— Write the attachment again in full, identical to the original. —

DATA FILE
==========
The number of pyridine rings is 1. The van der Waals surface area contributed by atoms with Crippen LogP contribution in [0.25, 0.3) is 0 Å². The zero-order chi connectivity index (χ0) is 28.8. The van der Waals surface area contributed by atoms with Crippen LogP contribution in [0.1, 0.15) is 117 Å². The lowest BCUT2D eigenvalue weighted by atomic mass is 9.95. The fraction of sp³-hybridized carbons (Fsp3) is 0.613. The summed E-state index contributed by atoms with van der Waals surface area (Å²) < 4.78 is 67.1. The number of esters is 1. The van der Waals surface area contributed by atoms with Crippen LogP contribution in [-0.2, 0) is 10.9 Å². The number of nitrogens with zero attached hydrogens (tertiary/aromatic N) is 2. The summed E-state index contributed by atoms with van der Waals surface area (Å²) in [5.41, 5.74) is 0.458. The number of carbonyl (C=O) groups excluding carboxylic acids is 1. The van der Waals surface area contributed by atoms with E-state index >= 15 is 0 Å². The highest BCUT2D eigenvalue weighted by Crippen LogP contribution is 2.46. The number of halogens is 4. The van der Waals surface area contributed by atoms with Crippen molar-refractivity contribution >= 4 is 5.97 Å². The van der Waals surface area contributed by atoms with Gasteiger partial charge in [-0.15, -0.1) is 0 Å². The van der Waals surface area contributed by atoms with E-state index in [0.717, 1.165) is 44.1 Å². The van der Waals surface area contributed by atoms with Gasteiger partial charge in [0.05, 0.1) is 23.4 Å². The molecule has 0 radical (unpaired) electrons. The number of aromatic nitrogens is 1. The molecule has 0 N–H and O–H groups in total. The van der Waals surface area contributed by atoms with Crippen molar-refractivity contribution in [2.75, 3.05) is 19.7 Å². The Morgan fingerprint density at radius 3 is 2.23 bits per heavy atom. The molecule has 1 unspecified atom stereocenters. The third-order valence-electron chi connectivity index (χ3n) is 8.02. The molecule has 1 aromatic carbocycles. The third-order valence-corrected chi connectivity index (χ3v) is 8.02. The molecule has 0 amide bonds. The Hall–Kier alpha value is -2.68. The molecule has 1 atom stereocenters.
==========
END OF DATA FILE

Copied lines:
The number of pyridine rings is 1. The van der Waals surface area contributed by atoms with Crippen LogP contribution in [0.25, 0.3) is 0 Å². The zero-order chi connectivity index (χ0) is 28.8. The van der Waals surface area contributed by atoms with Crippen LogP contribution in [0.1, 0.15) is 117 Å². The lowest BCUT2D eigenvalue weighted by atomic mass is 9.95. The fraction of sp³-hybridized carbons (Fsp3) is 0.613. The summed E-state index contributed by atoms with van der Waals surface area (Å²) < 4.78 is 67.1. The number of esters is 1. The van der Waals surface area contributed by atoms with Crippen LogP contribution in [-0.2, 0) is 10.9 Å². The number of nitrogens with zero attached hydrogens (tertiary/aromatic N) is 2. The summed E-state index contributed by atoms with van der Waals surface area (Å²) in [5.41, 5.74) is 0.458. The number of carbonyl (C=O) groups excluding carboxylic acids is 1. The van der Waals surface area contributed by atoms with E-state index >= 15 is 0 Å². The highest BCUT2D eigenvalue weighted by Crippen LogP contribution is 2.46. The number of halogens is 4. The van der Waals surface area contributed by atoms with Crippen molar-refractivity contribution >= 4 is 5.97 Å². The van der Waals surface area contributed by atoms with Gasteiger partial charge in [-0.15, -0.1) is 0 Å². The van der Waals surface area contributed by atoms with E-state index in [0.717, 1.165) is 44.1 Å². The van der Waals surface area contributed by atoms with Gasteiger partial charge in [0.05, 0.1) is 23.4 Å². The molecule has 0 radical (unpaired) electrons. The number of aromatic nitrogens is 1. The molecule has 0 N–H and O–H groups in total. The van der Waals surface area contributed by atoms with Crippen molar-refractivity contribution in [2.75, 3.05) is 19.7 Å². The Morgan fingerprint density at radius 3 is 2.23 bits per heavy atom. The molecule has 1 unspecified atom stereocenters. The third-order valence-electron chi connectivity index (χ3n) is 8.02. The molecule has 1 aromatic carbocycles. The third-order valence-corrected chi connectivity index (χ3v) is 8.02. The molecule has 0 amide bonds. The Hall–Kier alpha value is -2.68. The molecule has 1 atom stereocenters.